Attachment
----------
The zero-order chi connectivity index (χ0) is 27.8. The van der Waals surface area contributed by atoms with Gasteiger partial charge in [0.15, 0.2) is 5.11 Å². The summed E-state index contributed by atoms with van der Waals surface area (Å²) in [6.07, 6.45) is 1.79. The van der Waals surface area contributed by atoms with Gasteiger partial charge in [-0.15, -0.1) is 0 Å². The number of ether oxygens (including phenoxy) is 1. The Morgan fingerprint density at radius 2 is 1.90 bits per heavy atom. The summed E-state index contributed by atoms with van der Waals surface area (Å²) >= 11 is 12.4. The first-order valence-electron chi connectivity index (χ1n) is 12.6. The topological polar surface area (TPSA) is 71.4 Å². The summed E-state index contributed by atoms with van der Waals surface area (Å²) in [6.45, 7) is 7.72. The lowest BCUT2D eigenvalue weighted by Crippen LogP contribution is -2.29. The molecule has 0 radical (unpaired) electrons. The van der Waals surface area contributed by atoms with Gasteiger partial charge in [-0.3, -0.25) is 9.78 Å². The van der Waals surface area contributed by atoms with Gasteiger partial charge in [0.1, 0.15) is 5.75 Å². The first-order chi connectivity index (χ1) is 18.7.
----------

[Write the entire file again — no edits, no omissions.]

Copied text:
The zero-order chi connectivity index (χ0) is 27.8. The van der Waals surface area contributed by atoms with Gasteiger partial charge in [0.15, 0.2) is 5.11 Å². The summed E-state index contributed by atoms with van der Waals surface area (Å²) in [6.07, 6.45) is 1.79. The van der Waals surface area contributed by atoms with Gasteiger partial charge in [-0.15, -0.1) is 0 Å². The number of ether oxygens (including phenoxy) is 1. The Morgan fingerprint density at radius 2 is 1.90 bits per heavy atom. The summed E-state index contributed by atoms with van der Waals surface area (Å²) >= 11 is 12.4. The first-order valence-electron chi connectivity index (χ1n) is 12.6. The topological polar surface area (TPSA) is 71.4 Å². The summed E-state index contributed by atoms with van der Waals surface area (Å²) in [6.45, 7) is 7.72. The lowest BCUT2D eigenvalue weighted by Crippen LogP contribution is -2.29. The molecule has 0 radical (unpaired) electrons. The van der Waals surface area contributed by atoms with Gasteiger partial charge in [-0.3, -0.25) is 9.78 Å². The van der Waals surface area contributed by atoms with Gasteiger partial charge in [0.1, 0.15) is 5.75 Å². The first-order chi connectivity index (χ1) is 18.7.